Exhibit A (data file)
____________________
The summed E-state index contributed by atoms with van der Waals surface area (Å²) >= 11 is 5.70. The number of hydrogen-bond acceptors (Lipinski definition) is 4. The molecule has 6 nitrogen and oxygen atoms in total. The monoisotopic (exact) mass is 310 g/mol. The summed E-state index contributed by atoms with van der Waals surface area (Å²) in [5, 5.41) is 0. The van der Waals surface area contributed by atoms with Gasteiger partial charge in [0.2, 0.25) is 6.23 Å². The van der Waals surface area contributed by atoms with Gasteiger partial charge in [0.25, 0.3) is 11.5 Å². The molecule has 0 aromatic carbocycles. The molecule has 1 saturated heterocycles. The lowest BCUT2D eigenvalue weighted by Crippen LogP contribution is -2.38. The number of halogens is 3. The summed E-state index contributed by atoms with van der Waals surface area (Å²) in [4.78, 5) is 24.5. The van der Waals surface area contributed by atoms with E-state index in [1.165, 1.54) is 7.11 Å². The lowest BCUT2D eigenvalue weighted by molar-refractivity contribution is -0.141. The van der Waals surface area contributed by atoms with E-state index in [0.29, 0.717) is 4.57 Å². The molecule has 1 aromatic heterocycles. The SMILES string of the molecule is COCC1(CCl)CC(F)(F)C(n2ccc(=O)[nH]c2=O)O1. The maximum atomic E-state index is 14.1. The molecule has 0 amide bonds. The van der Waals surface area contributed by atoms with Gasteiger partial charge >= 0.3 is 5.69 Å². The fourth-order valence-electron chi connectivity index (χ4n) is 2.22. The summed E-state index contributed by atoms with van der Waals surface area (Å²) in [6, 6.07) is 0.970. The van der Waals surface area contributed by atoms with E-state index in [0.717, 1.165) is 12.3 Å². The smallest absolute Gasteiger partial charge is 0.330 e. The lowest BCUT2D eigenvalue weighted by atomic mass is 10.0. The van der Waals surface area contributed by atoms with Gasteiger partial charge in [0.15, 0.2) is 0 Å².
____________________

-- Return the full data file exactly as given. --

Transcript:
The summed E-state index contributed by atoms with van der Waals surface area (Å²) >= 11 is 5.70. The number of hydrogen-bond acceptors (Lipinski definition) is 4. The molecule has 6 nitrogen and oxygen atoms in total. The monoisotopic (exact) mass is 310 g/mol. The summed E-state index contributed by atoms with van der Waals surface area (Å²) in [5, 5.41) is 0. The van der Waals surface area contributed by atoms with Gasteiger partial charge in [0.2, 0.25) is 6.23 Å². The van der Waals surface area contributed by atoms with Gasteiger partial charge in [0.25, 0.3) is 11.5 Å². The molecule has 0 aromatic carbocycles. The molecule has 1 saturated heterocycles. The lowest BCUT2D eigenvalue weighted by Crippen LogP contribution is -2.38. The number of halogens is 3. The summed E-state index contributed by atoms with van der Waals surface area (Å²) in [4.78, 5) is 24.5. The van der Waals surface area contributed by atoms with E-state index in [1.165, 1.54) is 7.11 Å². The lowest BCUT2D eigenvalue weighted by molar-refractivity contribution is -0.141. The van der Waals surface area contributed by atoms with E-state index in [0.29, 0.717) is 4.57 Å². The molecule has 1 aromatic heterocycles. The SMILES string of the molecule is COCC1(CCl)CC(F)(F)C(n2ccc(=O)[nH]c2=O)O1. The maximum atomic E-state index is 14.1. The molecule has 0 amide bonds. The van der Waals surface area contributed by atoms with Gasteiger partial charge >= 0.3 is 5.69 Å². The fourth-order valence-electron chi connectivity index (χ4n) is 2.22. The summed E-state index contributed by atoms with van der Waals surface area (Å²) in [6, 6.07) is 0.970. The van der Waals surface area contributed by atoms with E-state index in [0.717, 1.165) is 12.3 Å². The smallest absolute Gasteiger partial charge is 0.330 e. The lowest BCUT2D eigenvalue weighted by atomic mass is 10.0. The van der Waals surface area contributed by atoms with Gasteiger partial charge in [0.15, 0.2) is 0 Å².